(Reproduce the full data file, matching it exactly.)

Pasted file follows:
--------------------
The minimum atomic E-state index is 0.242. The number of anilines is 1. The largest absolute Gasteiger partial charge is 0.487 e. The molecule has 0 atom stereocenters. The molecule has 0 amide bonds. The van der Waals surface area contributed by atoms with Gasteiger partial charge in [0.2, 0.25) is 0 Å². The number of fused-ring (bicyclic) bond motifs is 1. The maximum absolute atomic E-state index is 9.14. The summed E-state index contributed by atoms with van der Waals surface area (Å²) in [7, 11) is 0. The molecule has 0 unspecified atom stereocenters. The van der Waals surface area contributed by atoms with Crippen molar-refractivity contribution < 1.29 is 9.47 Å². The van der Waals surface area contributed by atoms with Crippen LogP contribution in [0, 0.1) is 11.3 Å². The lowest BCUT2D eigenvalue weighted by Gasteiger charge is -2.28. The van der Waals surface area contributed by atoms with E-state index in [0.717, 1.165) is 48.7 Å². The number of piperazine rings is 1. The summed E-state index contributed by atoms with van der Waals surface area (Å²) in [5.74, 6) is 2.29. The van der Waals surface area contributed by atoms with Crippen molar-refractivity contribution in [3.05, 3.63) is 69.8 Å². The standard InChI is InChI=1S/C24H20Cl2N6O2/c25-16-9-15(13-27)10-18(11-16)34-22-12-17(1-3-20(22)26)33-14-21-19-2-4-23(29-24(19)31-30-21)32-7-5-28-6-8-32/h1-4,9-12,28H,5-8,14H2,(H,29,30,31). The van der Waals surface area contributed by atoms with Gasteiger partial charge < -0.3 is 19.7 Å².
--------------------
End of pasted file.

The minimum atomic E-state index is 0.242. The number of anilines is 1. The largest absolute Gasteiger partial charge is 0.487 e. The molecule has 0 atom stereocenters. The molecule has 0 amide bonds. The van der Waals surface area contributed by atoms with Gasteiger partial charge in [0.2, 0.25) is 0 Å². The number of fused-ring (bicyclic) bond motifs is 1. The maximum absolute atomic E-state index is 9.14. The summed E-state index contributed by atoms with van der Waals surface area (Å²) in [7, 11) is 0. The molecule has 0 unspecified atom stereocenters. The van der Waals surface area contributed by atoms with Crippen molar-refractivity contribution < 1.29 is 9.47 Å². The van der Waals surface area contributed by atoms with Crippen LogP contribution in [0, 0.1) is 11.3 Å². The lowest BCUT2D eigenvalue weighted by Gasteiger charge is -2.28. The van der Waals surface area contributed by atoms with E-state index in [0.717, 1.165) is 48.7 Å². The number of piperazine rings is 1. The summed E-state index contributed by atoms with van der Waals surface area (Å²) in [5.74, 6) is 2.29. The van der Waals surface area contributed by atoms with Crippen molar-refractivity contribution in [3.05, 3.63) is 69.8 Å². The standard InChI is InChI=1S/C24H20Cl2N6O2/c25-16-9-15(13-27)10-18(11-16)34-22-12-17(1-3-20(22)26)33-14-21-19-2-4-23(29-24(19)31-30-21)32-7-5-28-6-8-32/h1-4,9-12,28H,5-8,14H2,(H,29,30,31). The van der Waals surface area contributed by atoms with Gasteiger partial charge < -0.3 is 19.7 Å².